• Blount’s disease: a pediatric orthopedic problem in which the leg Leg The lower leg, or just "leg" in anatomical terms, is the part of the lower limb between the knee and the ankle joint. The bony structure is composed of the tibia and fibula bones, and the muscles of the leg are grouped into the anterior, lateral, and posterior compartments by extensions of fascia. Leg is bowed outward or in a varus position. This disease is due to a dysfunctional growth of the posterior medial aspect of proximal physis of the tibia resulting in a lower limb deformity. Diagnosis is established based on clinical picture and imaging, and treatment involves bracing and sometimes surgical correction.
  • Achondroplasia: a genetic disorder that results in dwarfism. In those with the condition, the arms and legs are short, while the torso is typically of normal length. Those affected have an average adult height of 131 cm (4 ft 4 in) for males and 123 cm (4 ft) for females. Diagnosis is established clinically and confirmed by genetic testing. Treatment is largely supportive.
  • Osteoporosis Osteoporosis Osteoporosis refers to a decrease in bone mass and density leading to an increased number of fractures. There are 2 forms of osteoporosis: primary, which is commonly postmenopausal or senile; and secondary, which is a manifestation of immobilization, underlying medical disorders, or long-term use of certain medications. Osteoporosis: a loss of bone Bone Bone is a compact type of hardened connective tissue composed of bone cells, membranes, an extracellular mineralized matrix, and central bone marrow. The 2 primary types of bone are compact and spongy. Structure of Bones mass usually associated with aging and hormonal deficits. Most common in post-menopausal women. Presents with fragility fractures. Diagnosis is based on clinical presentation and measurements of bone Bone Bone is a compact type of hardened connective tissue composed of bone cells, membranes, an extracellular mineralized matrix, and central bone marrow. The 2 primary types of bone are compact and spongy. Structure of Bones mineral density. Treatment involves vitamin D and calcium supplementation and bisphosphonates Bisphosphonates Bisphosphonates are pyrophosphate analogs most well-known for treating osteoporosis by preventing bone loss. Bisphosphonates end in the suffix "-dronate" or "-dronic acid" (e.g., alendronate, risedronate, pamidronate) and bind to hydroxyapatite crystals in bone, inhibiting osteoclast-induced bone resorption. Bisphosphonates.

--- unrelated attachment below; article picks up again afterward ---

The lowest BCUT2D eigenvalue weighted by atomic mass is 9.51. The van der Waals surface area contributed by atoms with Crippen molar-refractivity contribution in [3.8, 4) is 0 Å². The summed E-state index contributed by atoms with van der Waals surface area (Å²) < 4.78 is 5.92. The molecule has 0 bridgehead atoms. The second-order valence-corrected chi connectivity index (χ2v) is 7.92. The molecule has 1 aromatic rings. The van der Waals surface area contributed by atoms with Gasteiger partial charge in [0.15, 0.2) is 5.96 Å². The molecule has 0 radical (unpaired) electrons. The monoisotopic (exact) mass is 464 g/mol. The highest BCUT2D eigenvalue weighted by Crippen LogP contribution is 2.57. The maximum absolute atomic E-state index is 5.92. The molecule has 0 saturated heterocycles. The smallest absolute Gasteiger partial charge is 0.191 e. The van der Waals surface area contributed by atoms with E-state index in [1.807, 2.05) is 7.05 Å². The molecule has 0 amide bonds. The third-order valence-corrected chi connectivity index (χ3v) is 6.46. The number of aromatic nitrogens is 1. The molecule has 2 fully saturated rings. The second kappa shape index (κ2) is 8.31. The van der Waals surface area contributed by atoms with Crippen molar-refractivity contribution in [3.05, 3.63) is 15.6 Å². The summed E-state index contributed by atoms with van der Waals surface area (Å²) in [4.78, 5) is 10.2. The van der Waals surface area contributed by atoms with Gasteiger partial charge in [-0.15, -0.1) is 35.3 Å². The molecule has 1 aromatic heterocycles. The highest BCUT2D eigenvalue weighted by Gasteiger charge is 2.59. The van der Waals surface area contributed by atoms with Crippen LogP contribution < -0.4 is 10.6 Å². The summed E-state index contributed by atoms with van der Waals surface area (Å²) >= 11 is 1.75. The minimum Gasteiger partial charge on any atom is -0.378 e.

• Osteogenesis imperfecta Osteogenesis imperfecta Osteogenesis imperfecta (OI), or "brittle bone disease," is a rare genetic connective tissue disorder characterized by severe bone fragility. Although OI is considered a single disease, OI includes over 16 genotypes and clinical phenotypes with differing symptom severity. Osteogenesis Imperfecta: a genetic disorder associated with extreme bone Bone Bone is a compact type of hardened connective tissue composed of bone cells, membranes, an extracellular mineralized matrix, and central bone marrow. The 2 primary types of bone are compact and spongy. Structure of Bones fragility. The disease varies in severity, but usually presents in early childhood with multiple fractures and bone Bone Bone is a compact type of hardened connective tissue composed of bone cells, membranes, an extracellular mineralized matrix, and central bone marrow. The 2 primary types of bone are compact and spongy. Structure of Bones deformities.  Osteogenesis imperfecta Osteogenesis imperfecta Osteogenesis imperfecta (OI), or "brittle bone disease," is a rare genetic connective tissue disorder characterized by severe bone fragility. Although OI is considered a single disease, OI includes over 16 genotypes and clinical phenotypes with differing symptom severity. Osteogenesis Imperfecta is diagnosed clinically and with genetic testing. Management includes bisphosphonates Bisphosphonates Bisphosphonates are pyrophosphate analogs most well-known for treating osteoporosis by preventing bone loss. Bisphosphonates end in the suffix "-dronate" or "-dronic acid" (e.g., alendronate, risedronate, pamidronate) and bind to hydroxyapatite crystals in bone, inhibiting osteoclast-induced bone resorption. Bisphosphonates and is mostly focused on fracture Fracture A fracture is a disruption of the cortex of any bone and periosteum and is commonly due to mechanical stress after an injury or accident. Open fractures due to trauma can be a medical emergency. Fractures are frequently associated with automobile accidents, workplace injuries, and trauma. Overview of Bone Fractures prevention.

References

  1. Bhan A., Rao A.D., Rao D.S. (2010). Osteomalacia as a result of vitamin D deficiency. Endocrinol Metab Clin North Am.
  2. Lowdon J. (2011). Rickets: concerns over the worldwide increase. J Fam Health Care.
  3. Carpenter T. (2020). Overview of rickets in children. Retrieved February 11, 2021, from https://www.uptodate.com/contents/overview-of-rickets-in-children
  4. Carpenter T. (2020). Etiology and treatment of calcipenic rickets in children. Retrieved February 11, 2021, from https://www.uptodate.com/contents/etiology-and-treatment-of-calcipenic-rickets-in-children
  5. Cohen A., Drake M.T. (2019). Clinical manifestations, diagnosis, and treatment of osteomalacia. Retrieved February 11, 2021, from https://www.uptodate.com/contents/clinical-manifestations-diagnosis-and-treatment-of-osteomalacia
  6. Schwarz S.M. (2017). Rickets. Retrieved February 11, 2021, from https://emedicine.medscape.com/article/985510-overview